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hi Robo,

Glad to hear that you and your sweetie are okay!

Despite the various arguements about helmets, it's nice to have one on your noggin when these little upsets occur. Good to hear that you're replacing them, but I'm not sure that a more expensive helmet offers more protection than a lower cost helmet. Mostly, they offer better ventilation, improved fitting options, lighter weight (slightly), and status. I've been pretty happy using the Giro "Indicator" model for 5 or 6 years. About $35 right now. A goofy name, but a good price!

If your bikes use carbon forks, you might ask the shop to give them a look-over. They are probably just fine, but it's good to get an expert opinion. Carbon forks don't tolerate abuse especially well, and when they fail, it can be abrupt. The fork, stem, and handlebars are the only things keeping your teeth and face from becoming part of the road, so you don't want to take any chances with them.

Don't feel too bad about the incident. It's just part of the learning process, and now your girlfriend has learned to not let you ride too close to her. :)

take care,
Steve K.
 
Black Rose

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When I was riding more seriously, before the arthritis set in, that was the one thing I never did on my Cannondale. I had many opportunities but managed to keep upright somehow.

Perhaps the memory of my spectacular wipeout in my teens had something to do with it....nothing like landing on your back at 35 mph on fresh stone chip pavement to leave it's mark (literally).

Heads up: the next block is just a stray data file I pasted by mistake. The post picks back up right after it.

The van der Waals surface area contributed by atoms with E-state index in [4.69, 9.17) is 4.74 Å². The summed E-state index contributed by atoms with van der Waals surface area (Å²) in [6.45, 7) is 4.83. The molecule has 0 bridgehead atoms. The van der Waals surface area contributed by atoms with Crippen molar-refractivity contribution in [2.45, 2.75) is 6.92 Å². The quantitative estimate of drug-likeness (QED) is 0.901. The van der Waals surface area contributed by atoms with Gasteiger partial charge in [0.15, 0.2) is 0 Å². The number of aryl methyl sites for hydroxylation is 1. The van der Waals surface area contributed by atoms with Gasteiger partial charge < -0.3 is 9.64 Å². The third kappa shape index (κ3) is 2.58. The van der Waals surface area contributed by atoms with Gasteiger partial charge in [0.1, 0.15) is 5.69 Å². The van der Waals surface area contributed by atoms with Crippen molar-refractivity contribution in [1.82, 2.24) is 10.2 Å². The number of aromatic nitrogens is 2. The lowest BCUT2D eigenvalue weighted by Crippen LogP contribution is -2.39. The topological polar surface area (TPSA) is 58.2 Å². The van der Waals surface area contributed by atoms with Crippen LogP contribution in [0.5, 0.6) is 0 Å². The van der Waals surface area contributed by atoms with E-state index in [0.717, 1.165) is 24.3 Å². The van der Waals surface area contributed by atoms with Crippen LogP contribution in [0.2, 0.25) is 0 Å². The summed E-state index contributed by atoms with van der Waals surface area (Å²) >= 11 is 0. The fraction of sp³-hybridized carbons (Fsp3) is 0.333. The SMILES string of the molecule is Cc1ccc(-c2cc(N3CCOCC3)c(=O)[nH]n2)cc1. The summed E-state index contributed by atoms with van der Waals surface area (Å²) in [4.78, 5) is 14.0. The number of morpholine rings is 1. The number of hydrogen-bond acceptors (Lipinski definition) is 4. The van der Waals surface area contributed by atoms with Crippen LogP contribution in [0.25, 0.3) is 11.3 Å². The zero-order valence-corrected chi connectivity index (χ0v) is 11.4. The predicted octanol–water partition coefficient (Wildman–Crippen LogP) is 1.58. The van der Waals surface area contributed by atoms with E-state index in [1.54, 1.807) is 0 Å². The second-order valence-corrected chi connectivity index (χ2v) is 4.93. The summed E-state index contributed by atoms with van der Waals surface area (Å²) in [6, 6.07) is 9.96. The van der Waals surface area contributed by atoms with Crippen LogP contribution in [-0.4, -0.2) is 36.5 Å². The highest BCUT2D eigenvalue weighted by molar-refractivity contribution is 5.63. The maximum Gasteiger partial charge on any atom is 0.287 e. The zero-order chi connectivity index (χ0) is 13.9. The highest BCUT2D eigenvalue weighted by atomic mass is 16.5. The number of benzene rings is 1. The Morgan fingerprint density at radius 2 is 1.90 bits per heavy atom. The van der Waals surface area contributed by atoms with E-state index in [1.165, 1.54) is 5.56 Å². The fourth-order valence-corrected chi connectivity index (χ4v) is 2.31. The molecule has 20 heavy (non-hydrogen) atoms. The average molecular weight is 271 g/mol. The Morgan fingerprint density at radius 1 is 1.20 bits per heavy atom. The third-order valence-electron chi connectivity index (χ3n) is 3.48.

Back then I didn't have a helmet. hmmm...that might explain a few things :crackup:
 
J

jtr1962

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My worst fall was at 37 mph after hitting a pothole. I slid along the ground about 100 feet. Fortunately all I got was road rash. No helmet but back then (mid 1980s) helmets really didn't exist even if you wanted to wear one. I haven't fallen now in probably 7 or 8 years. I've just gotten a lot better at anticipating, watching, and also recovering. A few weeks ago unbeknownst to me my front tire lost enough air so that the sidewall would collapse in a fast turn. Sure enough, as I'm making a u-turn the front wheel starts to lose traction but I managed to recover before I fell. If a fall is inevitable, the best thing is to outstretch your arms to keep your head from hitting the ground. The outstretched arms will also protect your head if you slide into a solid object. All this is doubly important if you don't wear a helmet but is a good idea even if you do. A helmet offers little protection at impact speeds much above 10 mph. Learning to fall properly is crucial if you ride much above that speed. Any helmet which did protect better at perhaps 30 mph would be much too heavy for cycling.